• Your interviewer avoids answering your questions. If the interviewer brushes off your questions or responds with non-answers, this may signal that they are withholding information about the position.

What to Do if You’re Scammed

If a job opportunity seems suspicious, Rhonda Perkins, an attorney and Chief of Staff for the Federal Trade Commission’s Division of Marketing Practices, says:

First, search on the name of the company or the person who’s contacting you, plus the words “scam,” “review” or “complaint.” Remember that anyone can create a fake website or profile, so be thorough. Run the company or staffing agency through the Better Business Bureau’s directory.

You can also contact the employer directly, using information you’ve found on your own (as in, not an email or phone number provided to you through an unsolicited message), to verify the legitimacy of the job and how to apply. Our recruiting team suggests using LinkedIn, Glassdoor or other job boards to research the company, recruiter profiles and past and current employees.

Finally, never send money or reveal personal financial information, like a credit card number, during the hiring process. Many clients will require a unique identifier for a candidate that may include portions of a social security number, date of birth, etc. However, a request for full information can be a sign of fraud and illegal. Employers will only ask for your Social Security number after you’re hired, and you should still be vigilant to confirm their identity in-person or over video before you share it.

And, if you do lose money to a job scam, report it to the FTC at ReportFraud.ftc.gov.

Genesis10’s Recruiting Practices Protect You

To help protect yourself against potential scammers, please note the following recruitment practices used by Genesis10:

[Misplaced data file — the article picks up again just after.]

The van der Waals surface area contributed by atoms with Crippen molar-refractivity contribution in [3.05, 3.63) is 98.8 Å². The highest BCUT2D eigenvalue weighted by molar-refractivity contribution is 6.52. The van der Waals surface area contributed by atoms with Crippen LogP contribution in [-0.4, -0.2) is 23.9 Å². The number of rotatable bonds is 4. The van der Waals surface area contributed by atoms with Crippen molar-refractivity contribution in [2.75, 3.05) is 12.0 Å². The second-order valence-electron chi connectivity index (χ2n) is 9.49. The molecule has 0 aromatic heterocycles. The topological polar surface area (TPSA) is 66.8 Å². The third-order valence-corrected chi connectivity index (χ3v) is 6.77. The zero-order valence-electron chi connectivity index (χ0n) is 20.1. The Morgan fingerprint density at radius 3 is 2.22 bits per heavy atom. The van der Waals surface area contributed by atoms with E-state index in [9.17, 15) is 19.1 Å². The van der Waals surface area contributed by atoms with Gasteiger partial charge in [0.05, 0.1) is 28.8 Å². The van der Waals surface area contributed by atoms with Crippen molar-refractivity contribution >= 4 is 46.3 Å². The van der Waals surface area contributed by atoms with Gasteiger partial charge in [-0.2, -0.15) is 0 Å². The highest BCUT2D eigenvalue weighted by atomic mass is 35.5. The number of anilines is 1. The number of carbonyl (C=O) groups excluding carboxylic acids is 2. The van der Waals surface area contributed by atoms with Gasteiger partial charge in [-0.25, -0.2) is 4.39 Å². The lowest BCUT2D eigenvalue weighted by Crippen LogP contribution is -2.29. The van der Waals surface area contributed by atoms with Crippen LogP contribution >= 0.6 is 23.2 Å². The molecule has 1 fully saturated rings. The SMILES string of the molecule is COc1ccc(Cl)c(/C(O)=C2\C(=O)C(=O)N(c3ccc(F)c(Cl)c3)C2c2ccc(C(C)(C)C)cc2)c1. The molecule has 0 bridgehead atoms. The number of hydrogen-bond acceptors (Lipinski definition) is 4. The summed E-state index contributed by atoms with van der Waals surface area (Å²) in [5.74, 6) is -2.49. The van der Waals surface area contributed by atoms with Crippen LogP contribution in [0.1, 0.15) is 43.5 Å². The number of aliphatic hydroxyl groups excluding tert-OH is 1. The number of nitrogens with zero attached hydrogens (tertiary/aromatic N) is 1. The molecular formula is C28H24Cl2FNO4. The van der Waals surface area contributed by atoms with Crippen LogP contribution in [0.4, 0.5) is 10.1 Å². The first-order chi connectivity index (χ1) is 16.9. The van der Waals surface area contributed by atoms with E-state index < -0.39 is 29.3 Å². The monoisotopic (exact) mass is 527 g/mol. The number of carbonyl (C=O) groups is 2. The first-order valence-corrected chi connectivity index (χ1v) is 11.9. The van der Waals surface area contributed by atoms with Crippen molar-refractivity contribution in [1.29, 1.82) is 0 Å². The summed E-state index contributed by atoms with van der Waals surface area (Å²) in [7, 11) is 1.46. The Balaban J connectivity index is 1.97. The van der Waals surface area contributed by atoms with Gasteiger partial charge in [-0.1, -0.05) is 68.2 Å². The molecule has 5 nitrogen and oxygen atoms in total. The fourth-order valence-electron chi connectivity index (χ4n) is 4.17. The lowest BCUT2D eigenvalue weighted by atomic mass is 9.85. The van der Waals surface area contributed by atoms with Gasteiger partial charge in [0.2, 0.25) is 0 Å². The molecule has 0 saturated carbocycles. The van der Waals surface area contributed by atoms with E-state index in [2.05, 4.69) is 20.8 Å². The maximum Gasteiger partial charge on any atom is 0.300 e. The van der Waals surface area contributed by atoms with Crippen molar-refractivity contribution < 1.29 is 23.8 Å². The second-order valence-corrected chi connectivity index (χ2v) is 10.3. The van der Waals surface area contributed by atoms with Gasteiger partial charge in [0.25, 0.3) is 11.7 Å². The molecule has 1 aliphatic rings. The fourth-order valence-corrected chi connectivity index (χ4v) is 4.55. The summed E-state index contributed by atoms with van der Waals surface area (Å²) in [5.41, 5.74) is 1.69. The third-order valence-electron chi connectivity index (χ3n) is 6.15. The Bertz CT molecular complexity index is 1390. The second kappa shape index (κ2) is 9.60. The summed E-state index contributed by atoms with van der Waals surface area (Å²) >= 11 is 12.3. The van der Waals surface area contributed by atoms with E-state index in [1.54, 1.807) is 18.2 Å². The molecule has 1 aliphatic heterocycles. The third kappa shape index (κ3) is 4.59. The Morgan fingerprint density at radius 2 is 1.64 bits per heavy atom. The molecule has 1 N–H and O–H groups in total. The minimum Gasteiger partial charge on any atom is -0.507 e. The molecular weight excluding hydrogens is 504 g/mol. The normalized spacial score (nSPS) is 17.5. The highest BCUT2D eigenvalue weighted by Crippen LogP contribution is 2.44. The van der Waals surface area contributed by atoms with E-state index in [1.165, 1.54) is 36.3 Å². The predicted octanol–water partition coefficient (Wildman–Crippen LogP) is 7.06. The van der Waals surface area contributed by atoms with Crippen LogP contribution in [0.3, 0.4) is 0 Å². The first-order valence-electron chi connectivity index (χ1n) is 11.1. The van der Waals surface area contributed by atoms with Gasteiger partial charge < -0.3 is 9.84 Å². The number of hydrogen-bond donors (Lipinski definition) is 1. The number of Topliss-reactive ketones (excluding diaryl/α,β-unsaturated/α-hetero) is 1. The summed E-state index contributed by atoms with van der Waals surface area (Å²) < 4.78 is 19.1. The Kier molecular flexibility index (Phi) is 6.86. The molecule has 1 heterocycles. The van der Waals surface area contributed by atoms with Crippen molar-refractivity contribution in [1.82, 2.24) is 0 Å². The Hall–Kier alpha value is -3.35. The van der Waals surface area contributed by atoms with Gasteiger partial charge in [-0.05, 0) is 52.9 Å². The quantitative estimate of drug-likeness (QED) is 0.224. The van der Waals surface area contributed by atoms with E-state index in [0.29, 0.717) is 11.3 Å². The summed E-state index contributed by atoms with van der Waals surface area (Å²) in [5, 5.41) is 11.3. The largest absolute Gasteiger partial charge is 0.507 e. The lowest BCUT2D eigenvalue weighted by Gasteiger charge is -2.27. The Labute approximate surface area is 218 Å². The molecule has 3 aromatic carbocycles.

• Genesis10 screens applicants through a combination of over-the-phone, video and in-person meetings. It’s common for a job candidate to connect with more than one recruiter; they will share how and where they found your contact information and specific details on the opportunity.
  • Genesis10 will never ask a candidate for payment as part of the hiring or onboarding process. Likewise, we will never send checks to applicants to secure a job.
  • Genesis10 will not request an applicant share sensitive personal information, such as a government identification number, over the phone or by email until a formal written offer letter is signed by the applicant.

Genesis10 receives verification calls weekly to our corporate phone number, marketing contacts, branch managers and company leaders to confirm opportunities and the identity of recruiters and account executives.

Always do your due diligence before applying for a job and if something seems off, trust your instincts and move on to the next opportunity.

And please do not hesitate to contact us if you think that a communication or career opportunity that you have received from Genesis10 may not be legitimate.